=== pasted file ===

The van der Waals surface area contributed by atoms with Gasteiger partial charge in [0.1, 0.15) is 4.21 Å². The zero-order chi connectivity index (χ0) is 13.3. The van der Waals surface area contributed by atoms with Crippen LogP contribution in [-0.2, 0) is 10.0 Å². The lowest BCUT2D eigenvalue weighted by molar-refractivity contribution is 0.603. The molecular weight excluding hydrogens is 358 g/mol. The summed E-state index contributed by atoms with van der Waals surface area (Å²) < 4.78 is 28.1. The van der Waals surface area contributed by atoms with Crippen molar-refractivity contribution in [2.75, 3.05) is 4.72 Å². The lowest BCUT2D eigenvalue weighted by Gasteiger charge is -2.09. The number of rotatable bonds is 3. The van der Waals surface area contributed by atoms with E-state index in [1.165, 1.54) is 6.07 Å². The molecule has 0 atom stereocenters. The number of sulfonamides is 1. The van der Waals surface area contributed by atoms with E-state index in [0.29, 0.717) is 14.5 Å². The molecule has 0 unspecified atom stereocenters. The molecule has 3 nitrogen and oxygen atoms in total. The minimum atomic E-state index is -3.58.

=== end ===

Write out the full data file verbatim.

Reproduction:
The van der Waals surface area contributed by atoms with Gasteiger partial charge in [0.1, 0.15) is 4.21 Å². The zero-order chi connectivity index (χ0) is 13.3. The van der Waals surface area contributed by atoms with Crippen LogP contribution in [-0.2, 0) is 10.0 Å². The lowest BCUT2D eigenvalue weighted by molar-refractivity contribution is 0.603. The molecular weight excluding hydrogens is 358 g/mol. The summed E-state index contributed by atoms with van der Waals surface area (Å²) < 4.78 is 28.1. The van der Waals surface area contributed by atoms with Crippen molar-refractivity contribution in [2.75, 3.05) is 4.72 Å². The lowest BCUT2D eigenvalue weighted by Gasteiger charge is -2.09. The number of rotatable bonds is 3. The van der Waals surface area contributed by atoms with E-state index in [1.165, 1.54) is 6.07 Å². The molecule has 0 atom stereocenters. The number of sulfonamides is 1. The van der Waals surface area contributed by atoms with E-state index in [0.29, 0.717) is 14.5 Å². The molecule has 0 unspecified atom stereocenters. The molecule has 3 nitrogen and oxygen atoms in total. The minimum atomic E-state index is -3.58.